Popular displays include a set of gray whale bones, a full-scale replica of the lighthouse lantern and a recreated rocky island.

Beautiful view of Yaquina Head Lighthouse. Photo by iStock
Beautiful view of Yaquina Head Lighthouse. Photo by iStock

Historic Yaquina Bay Lighthouse is Purportedly Haunted

Newport, Oregon’s second beacon is Yaquina Bay Lighthouse. Allegedly, it’s the oldest building in Newport and the only existing Oregon lighthouse with the living quarters attached. It’s also the state’s last remaining wooden lighthouse.

The charming, two-story, clapboard structure sits atop a bluff at the mouth of the Yaquina River, within Yaquina Bay State Park. Built in 1871, it was decommissioned three years later, as the Lighthouse Board decided the area would be better served with a coastal light at Yaquina Head, four miles to the north.

Once Yaquina Head Lighthouse was completed, it eliminated the need for Yaquina Bay Lighthouse. The latter was officially restored as a privately maintained navigation aid in 1996.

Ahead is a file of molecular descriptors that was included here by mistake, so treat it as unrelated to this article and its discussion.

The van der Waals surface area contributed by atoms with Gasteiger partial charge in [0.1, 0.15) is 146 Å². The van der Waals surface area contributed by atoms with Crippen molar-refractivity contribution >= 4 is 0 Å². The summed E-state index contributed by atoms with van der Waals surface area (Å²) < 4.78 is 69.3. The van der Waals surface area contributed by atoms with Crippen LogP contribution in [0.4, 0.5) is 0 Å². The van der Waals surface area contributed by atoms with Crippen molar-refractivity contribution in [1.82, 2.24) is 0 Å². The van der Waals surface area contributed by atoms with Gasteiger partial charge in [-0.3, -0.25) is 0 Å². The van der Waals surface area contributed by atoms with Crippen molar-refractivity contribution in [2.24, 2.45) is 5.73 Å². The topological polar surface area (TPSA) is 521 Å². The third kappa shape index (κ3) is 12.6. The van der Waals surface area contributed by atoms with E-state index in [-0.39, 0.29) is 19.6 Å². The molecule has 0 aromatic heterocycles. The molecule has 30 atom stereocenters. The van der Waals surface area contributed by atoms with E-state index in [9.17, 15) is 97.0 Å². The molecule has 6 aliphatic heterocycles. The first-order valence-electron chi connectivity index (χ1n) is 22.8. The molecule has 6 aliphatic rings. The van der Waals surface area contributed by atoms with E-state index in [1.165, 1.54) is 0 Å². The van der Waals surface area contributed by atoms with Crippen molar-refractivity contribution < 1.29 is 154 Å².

Self-Guided Tours of the Lighthouse

Self-guided tours of the lighthouse are offered (check hours and days). You’ll find an interpretive display with educational items and a video detailing the lighthouse’s history on the bottom floor.

Rooms are furnished with period pieces, giving you the feeling of what it was like to live in those quarters back in the 1870s. Two flights of stairs lead to the watch room. The lantern room, however, is closed to the public.

The lighthouse is allegedly haunted, as it stood abandoned and neglected for many years, developing a ghostly appearance, ripe for supernatural tales.

One story tells of a construction worker helping to build the tower, who fell to his death. His body lodged between the double walls and was never retrieved. He (and his ghost) are forever sealed inside.

Another, dating back to 1899, features Muriel, the daughter of a mythical lighthouse keeper who went missing here after the lighthouse was shut down. A pool of blood was discovered with her handkerchief nearby. Since then, she purportedly haunts the place.

Fish of all shapes and sizes surround you as you walk through the tunnel in the Oregon Coast Aquarium. Photo by Debbie Stone
Fish of all shapes and sizes surround you as you walk through the tunnel in the Oregon Coast Aquarium. Photo by Debbie Stone

Sea Life Gets its Due at the Oregon Coast Aquarium in Newport, Oregon